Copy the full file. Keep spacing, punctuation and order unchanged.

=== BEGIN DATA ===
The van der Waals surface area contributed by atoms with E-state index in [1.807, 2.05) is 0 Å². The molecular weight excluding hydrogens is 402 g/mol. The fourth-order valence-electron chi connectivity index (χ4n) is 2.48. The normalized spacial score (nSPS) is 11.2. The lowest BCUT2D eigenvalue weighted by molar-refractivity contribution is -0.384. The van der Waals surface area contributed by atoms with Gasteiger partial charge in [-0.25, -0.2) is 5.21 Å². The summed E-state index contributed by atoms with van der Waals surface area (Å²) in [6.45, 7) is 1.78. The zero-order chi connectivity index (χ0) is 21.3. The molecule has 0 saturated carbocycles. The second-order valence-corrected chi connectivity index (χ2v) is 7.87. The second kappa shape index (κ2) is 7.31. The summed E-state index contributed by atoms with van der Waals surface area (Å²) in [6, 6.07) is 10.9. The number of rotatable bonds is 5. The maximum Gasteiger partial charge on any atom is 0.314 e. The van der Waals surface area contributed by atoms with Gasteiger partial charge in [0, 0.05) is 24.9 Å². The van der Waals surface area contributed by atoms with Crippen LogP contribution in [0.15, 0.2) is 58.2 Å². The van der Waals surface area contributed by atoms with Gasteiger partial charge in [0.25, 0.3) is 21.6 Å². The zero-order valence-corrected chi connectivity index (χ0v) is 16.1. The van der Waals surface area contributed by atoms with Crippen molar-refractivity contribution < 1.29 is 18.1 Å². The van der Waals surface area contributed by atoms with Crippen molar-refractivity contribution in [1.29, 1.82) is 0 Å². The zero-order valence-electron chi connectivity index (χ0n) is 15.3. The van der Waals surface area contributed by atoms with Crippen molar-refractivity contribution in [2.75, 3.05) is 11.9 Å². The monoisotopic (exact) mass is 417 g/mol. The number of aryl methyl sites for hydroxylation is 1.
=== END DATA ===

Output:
The van der Waals surface area contributed by atoms with E-state index in [1.807, 2.05) is 0 Å². The molecular weight excluding hydrogens is 402 g/mol. The fourth-order valence-electron chi connectivity index (χ4n) is 2.48. The normalized spacial score (nSPS) is 11.2. The lowest BCUT2D eigenvalue weighted by molar-refractivity contribution is -0.384. The van der Waals surface area contributed by atoms with Gasteiger partial charge in [-0.25, -0.2) is 5.21 Å². The summed E-state index contributed by atoms with van der Waals surface area (Å²) in [6.45, 7) is 1.78. The zero-order chi connectivity index (χ0) is 21.3. The molecule has 0 saturated carbocycles. The second-order valence-corrected chi connectivity index (χ2v) is 7.87. The second kappa shape index (κ2) is 7.31. The summed E-state index contributed by atoms with van der Waals surface area (Å²) in [6, 6.07) is 10.9. The number of rotatable bonds is 5. The maximum Gasteiger partial charge on any atom is 0.314 e. The van der Waals surface area contributed by atoms with Gasteiger partial charge in [0, 0.05) is 24.9 Å². The van der Waals surface area contributed by atoms with Crippen LogP contribution in [0.15, 0.2) is 58.2 Å². The van der Waals surface area contributed by atoms with Gasteiger partial charge in [0.25, 0.3) is 21.6 Å². The zero-order valence-corrected chi connectivity index (χ0v) is 16.1. The van der Waals surface area contributed by atoms with Crippen molar-refractivity contribution < 1.29 is 18.1 Å². The van der Waals surface area contributed by atoms with Crippen molar-refractivity contribution in [1.29, 1.82) is 0 Å². The zero-order valence-electron chi connectivity index (χ0n) is 15.3. The van der Waals surface area contributed by atoms with Crippen molar-refractivity contribution in [2.75, 3.05) is 11.9 Å². The monoisotopic (exact) mass is 417 g/mol. The number of aryl methyl sites for hydroxylation is 1.